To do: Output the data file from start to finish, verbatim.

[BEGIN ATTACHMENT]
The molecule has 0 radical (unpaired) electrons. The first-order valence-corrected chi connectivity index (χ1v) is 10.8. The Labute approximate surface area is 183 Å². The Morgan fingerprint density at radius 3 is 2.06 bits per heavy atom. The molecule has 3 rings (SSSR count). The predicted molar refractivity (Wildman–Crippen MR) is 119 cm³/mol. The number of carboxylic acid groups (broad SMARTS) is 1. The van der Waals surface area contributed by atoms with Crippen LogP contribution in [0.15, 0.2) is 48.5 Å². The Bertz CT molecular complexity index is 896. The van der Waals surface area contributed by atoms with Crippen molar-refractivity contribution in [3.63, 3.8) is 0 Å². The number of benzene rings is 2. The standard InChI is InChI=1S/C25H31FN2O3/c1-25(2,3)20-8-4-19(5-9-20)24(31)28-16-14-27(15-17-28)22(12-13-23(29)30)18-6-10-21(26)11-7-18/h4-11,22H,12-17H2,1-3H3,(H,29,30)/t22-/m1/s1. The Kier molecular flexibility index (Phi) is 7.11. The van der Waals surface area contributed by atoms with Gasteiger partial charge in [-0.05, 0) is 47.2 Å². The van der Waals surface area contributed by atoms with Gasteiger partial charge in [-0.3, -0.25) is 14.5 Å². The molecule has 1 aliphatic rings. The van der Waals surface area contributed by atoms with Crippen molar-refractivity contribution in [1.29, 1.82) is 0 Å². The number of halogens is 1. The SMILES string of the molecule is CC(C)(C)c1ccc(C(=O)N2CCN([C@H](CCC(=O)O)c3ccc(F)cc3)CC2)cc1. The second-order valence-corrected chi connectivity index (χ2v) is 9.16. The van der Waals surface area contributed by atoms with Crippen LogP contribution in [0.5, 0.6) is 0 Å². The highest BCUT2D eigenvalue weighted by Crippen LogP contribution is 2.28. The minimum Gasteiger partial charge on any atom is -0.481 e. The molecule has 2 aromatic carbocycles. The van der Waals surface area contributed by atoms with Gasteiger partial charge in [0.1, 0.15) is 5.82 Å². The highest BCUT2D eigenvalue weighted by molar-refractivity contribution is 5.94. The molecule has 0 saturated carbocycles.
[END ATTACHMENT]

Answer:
The molecule has 0 radical (unpaired) electrons. The first-order valence-corrected chi connectivity index (χ1v) is 10.8. The Labute approximate surface area is 183 Å². The Morgan fingerprint density at radius 3 is 2.06 bits per heavy atom. The molecule has 3 rings (SSSR count). The predicted molar refractivity (Wildman–Crippen MR) is 119 cm³/mol. The number of carboxylic acid groups (broad SMARTS) is 1. The van der Waals surface area contributed by atoms with Crippen LogP contribution in [0.15, 0.2) is 48.5 Å². The Bertz CT molecular complexity index is 896. The van der Waals surface area contributed by atoms with Crippen molar-refractivity contribution in [3.63, 3.8) is 0 Å². The number of benzene rings is 2. The standard InChI is InChI=1S/C25H31FN2O3/c1-25(2,3)20-8-4-19(5-9-20)24(31)28-16-14-27(15-17-28)22(12-13-23(29)30)18-6-10-21(26)11-7-18/h4-11,22H,12-17H2,1-3H3,(H,29,30)/t22-/m1/s1. The Kier molecular flexibility index (Phi) is 7.11. The van der Waals surface area contributed by atoms with Gasteiger partial charge in [-0.05, 0) is 47.2 Å². The van der Waals surface area contributed by atoms with Gasteiger partial charge in [-0.3, -0.25) is 14.5 Å². The molecule has 1 aliphatic rings. The van der Waals surface area contributed by atoms with Crippen molar-refractivity contribution in [1.29, 1.82) is 0 Å². The number of halogens is 1. The SMILES string of the molecule is CC(C)(C)c1ccc(C(=O)N2CCN([C@H](CCC(=O)O)c3ccc(F)cc3)CC2)cc1. The second-order valence-corrected chi connectivity index (χ2v) is 9.16. The van der Waals surface area contributed by atoms with Crippen LogP contribution in [0.5, 0.6) is 0 Å². The highest BCUT2D eigenvalue weighted by Crippen LogP contribution is 2.28. The minimum Gasteiger partial charge on any atom is -0.481 e. The molecule has 2 aromatic carbocycles. The van der Waals surface area contributed by atoms with Gasteiger partial charge in [0.1, 0.15) is 5.82 Å². The highest BCUT2D eigenvalue weighted by molar-refractivity contribution is 5.94. The molecule has 0 saturated carbocycles.